College Kid’s Guide to Buying a Car for $5000 or Less

Harrel's beloved car, Job. Photo courtesy of Noah Harrel.

Some things in life just don’t go together: a global pandemic and the American economy, Top Ramen and filet mignon, broke college students and buying a car. But what if college students could find a mode of transportation at a reasonable price without breaking the bank? Lincoln Gillette, junior mechanical engineering physics major at Point Loma Nazarene University, is living proof that finding a car that fits your needs for less than $5000 is possible. 

After three weeks of searching online, seven test drives and a few lessons along the way, Gillette found his red 2000 Nissan Xterra, named Red Ned Redemption, for $3000. Buying a car involved “a lot of anguish,” according to Gillette, but he walked away a wiser man and with three pieces of advice to pass on to those hoping to buy a car at a bargain price.

The first piece of advice: Don’t do it. 

“It’s a rough world out there man,” Gillette said.

These were words I needed to hear before buying my car a few years ago. While the 2000 Toyota Corolla I was hoping to buy was at the mechanic for the final inspection before I decided to purchase it, it quickly went from a decent looking sedan to a bit of a fixer-upper.

“You see those shiny things in the tires?” the mechanic asked, pointing at the car suspended in the air.

“Uh-huh,” 16-year-old me said.

“Those are nails man…you’re gonna wanna get that taken care of,” the mechanic said, shaking his head then rattling off a few more minor mechanical issues.

This is how my car earned the name Job (pronounced Jobe) before I even bought it. Job was a biblical character known for enduring an absurd amount of hardships as a test of faith from God. It seemed fitting that this car, which I later learned had been totaled in a car accident and then (mostly) repaired, should share the name.

The issue is you never quite know what you’re going to get when buying a car from a private seller at a cheap price. Consumer Reports has an entire article dedicated to inspecting a used car. You can tell quite a bit about a car and its previous owner just by looking at the tires. Check for wear across the entire surface to see if the owner kept up with rotating the tires. Consumer Reports also mentions that aggressive drivers tend to wear out the outside shoulder of the front tires faster than the rest of it. Also, take a quick peek on the inside of the wheel well. Is there rust? Look for shiny things in the tires, apparently those are nails.

Now why would I even consider buying this car? Because it was a generally reliable car with only 73k miles on it and was in great condition looking past the messed up alignment and a few nails.

Was this the smartest purchase? Debatable. Job the car did live up to his name and despite having been through a lot remained faithful. For just $2000, and another thousand over the next few years to get the car in nearly perfect working order, I now have a stylish car that will serve me for years to come.

In order to find a car that will run long enough to make the purchase worthwhile, Gillette, as his second piece of advice, recommends to research and verify. Going into his car hunt, Gillette had exactly the type of car he was looking for in mind: an SUV or truck that was four wheel or all wheel drive, could seat five people, was made by a reliable brand and wouldn’t cost too much to fix. If you aren’t sure what you’re looking for or which cars are reliable, Forbes put together a list of best used cars for less than $5000, which could be a good starting point. The three brands that appeared the most on this list are Toyota, Scion and Honda. The article also explains buying a 10-year-old car can be worthwhile since it’s “at or near the bottom of their depreciation curve, the time when a car is too old to be considered new but too young to be a ‘classic.’”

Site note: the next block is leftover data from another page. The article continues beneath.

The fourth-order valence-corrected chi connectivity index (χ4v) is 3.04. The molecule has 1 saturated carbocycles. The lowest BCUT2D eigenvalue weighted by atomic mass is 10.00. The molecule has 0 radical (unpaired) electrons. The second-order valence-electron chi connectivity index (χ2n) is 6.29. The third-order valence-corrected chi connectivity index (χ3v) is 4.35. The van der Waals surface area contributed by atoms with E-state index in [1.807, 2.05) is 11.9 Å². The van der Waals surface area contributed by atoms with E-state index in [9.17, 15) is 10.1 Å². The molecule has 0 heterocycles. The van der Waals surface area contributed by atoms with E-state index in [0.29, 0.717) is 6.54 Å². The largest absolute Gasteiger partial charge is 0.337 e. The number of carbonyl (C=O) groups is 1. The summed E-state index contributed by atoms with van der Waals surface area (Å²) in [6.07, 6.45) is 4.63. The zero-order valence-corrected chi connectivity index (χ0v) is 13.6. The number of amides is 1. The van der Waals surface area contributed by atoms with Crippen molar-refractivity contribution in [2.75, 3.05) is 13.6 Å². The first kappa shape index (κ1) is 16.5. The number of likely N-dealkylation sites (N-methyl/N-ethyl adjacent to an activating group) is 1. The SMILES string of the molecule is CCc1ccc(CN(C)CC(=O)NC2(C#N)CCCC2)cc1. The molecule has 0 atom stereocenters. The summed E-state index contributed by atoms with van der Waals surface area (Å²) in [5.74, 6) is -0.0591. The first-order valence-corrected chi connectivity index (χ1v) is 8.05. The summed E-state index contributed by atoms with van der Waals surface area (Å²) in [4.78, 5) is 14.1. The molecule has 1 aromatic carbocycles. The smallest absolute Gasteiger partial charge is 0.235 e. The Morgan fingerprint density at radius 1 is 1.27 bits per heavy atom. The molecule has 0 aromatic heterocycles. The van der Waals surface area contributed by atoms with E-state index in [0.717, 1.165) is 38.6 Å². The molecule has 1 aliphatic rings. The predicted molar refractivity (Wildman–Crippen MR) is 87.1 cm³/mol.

Red Ned. Photo courtesy of Noah Harrel.

Before buying his car, Gillette did some research on the Nissan Xterra to see if there were any catastrophic issues common to that model. He also looked through all the service records on the car he could find to verify the repairs the seller claimed had been done actually happened.

“Really the parenthetical to verify is don’t believe anything the owner tells you,” Gillette said, “Pay the money for the Carfax. It’s like $40 per check but it’s so worth it, look at all the service records, make sure they have them, look at the title and test drive it.”

Gillete’s final piece of advice is to be patient. He described the process of searching on Craigslist, Facebook Marketplace and OfferUp every day as a part-time job. Gillette also had to deal with sellers who wouldn’t respond to messages in a timely manner, lied on their listing and everything in between. 

“It takes a lot of time. Plan for it to be a long haul,” Gillette said.

For $5000 or less, standards may have to be lowered and sacrifices may have to be made. In order to fit my budget, I opted for a car in less than ideal condition knowing I could fix it up. Gillette isn’t a fan of Red Ned’s color and says the gas mileage is atrocious. Despite all of that, the pride of having a car that’s your own almost makes it all worth it.

After a few days of owning the car and getting the feel for it, Gillette said, “I like it fulfills the role of being janky but functional. It’s fairly capable…in some respects at least.”

By: Noah Harrel